Our community, located in a small hamlet, accommodates 26 companions and has 3000 m² of land. The idea of having a vegetable garden arose 15 years ago. We wanted to improve our companions’ nutrition, while engaging in a reflection on sustainable development which goes hand in hand with our re-use and waste management activities
The vegetable garden stretches over 2000 m² of cultivated land, 500 m² in greenhouses (2 tunnels of 30mx9m). The community also has a dozen fruit trees (apple, plum and fig trees).
Three hives provided a little honey before succumbing to hornet attacks and varoa mites. They will be moved near to the second-hand shop in town. Seven or eight hens lay a few eggs. Last year a 6500 m² plot of land was acquired along the riverbank to breed sheep for self-consumption.
The community also has a 1000 m² plot of land to develop and has spread green manure on a plot in the town centre superbly exposed and protected by beautiful low walls with a nice well. This plot will be used in spring for crops that do not require daily care (potatoes and cucurbits).
Two companions work full-time in the garden and have received training in agroecology thanks to a volunteer, but also as part of an agreement with the CFPPA Ariège-Comminges. The community is committed to becoming certified organic. These two companions have taken over from their predecessors, who started developing this initiative 5 years ago. They are originally from Senegal and already had skills and a certain interest in market gardening.
Together with volunteers, they manage the activities themselves, such as sowing, rotating crops, harvesting, and so on. Most of the vegetables are eaten by the companions and the surplus is sold at a kiosk built by companions and summer interns at the bric-a-brac shop. They also manage a small orchard and a small hen farm.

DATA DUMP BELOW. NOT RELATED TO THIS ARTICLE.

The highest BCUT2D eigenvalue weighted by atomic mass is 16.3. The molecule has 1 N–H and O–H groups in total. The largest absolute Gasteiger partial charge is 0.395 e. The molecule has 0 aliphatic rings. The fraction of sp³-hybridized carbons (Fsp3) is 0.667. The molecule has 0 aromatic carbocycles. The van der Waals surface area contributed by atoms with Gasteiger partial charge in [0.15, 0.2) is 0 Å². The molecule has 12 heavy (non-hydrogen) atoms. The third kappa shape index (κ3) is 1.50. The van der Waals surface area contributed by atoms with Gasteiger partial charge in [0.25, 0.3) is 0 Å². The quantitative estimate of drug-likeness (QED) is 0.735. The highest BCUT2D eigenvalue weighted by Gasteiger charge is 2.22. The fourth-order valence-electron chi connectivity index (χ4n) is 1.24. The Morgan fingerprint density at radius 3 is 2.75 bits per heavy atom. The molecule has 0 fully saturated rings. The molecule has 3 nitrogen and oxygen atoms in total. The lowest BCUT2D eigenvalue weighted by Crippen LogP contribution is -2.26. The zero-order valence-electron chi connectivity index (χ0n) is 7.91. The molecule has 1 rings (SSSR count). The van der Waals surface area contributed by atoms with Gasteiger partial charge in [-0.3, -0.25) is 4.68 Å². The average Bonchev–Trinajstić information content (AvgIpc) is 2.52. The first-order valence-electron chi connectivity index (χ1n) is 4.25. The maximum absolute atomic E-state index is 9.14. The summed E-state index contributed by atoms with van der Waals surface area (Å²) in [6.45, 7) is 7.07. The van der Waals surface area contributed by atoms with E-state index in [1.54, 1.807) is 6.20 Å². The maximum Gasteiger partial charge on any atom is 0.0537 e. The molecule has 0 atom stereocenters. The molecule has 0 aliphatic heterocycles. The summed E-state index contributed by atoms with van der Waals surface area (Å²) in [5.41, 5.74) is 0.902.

Two companions are directly in charge of the project; they are supported by two volunteers, one of whom is a teacher at CFPPA Ariège-Comminges (Center for Professional Training and Agricultural Promotion) and a permaculture trainer at Terre et Humanisme, and the other, a market gardener. A third volunteer helps with irrigation and a fourth is involved in equipment maintenance. The management team monitors the project regarding purchases and organising the work. During peak season, a third companion helps, along with summer volunteers.
The agricultural college is helping us through an agreement (training companions, work camps in the community’s garden, pruning).
"Your children will accuse you", the beautiful documentary made by Jean-Paul Jaud on the harmful effects of intensive agriculture and on the positive experience of a small school canteen in the Cévennes area, which converted to organic food with a small vegetable garden for the children. We watched this documentary as a community during a monthly meeting with the companions. As a result, we voted on the principle of eating meat only at lunchtime, opting for good quality meat rather than eating meat full of chemicals twice a day.
A food committee was set up with 2 companions, volunteers and managers. The cook, who has been employed for 2 months, will join 3 other cooks from neighbouring communities in a training course on vegetable cooking, nutrition, etc. With the CIVAM (Centre for initiatives to promote agriculture and the rural environment), we will visit organic livestock farms in the surrounding area where we will buy supplies. The whole process will take place over the course of one year and support will be provided.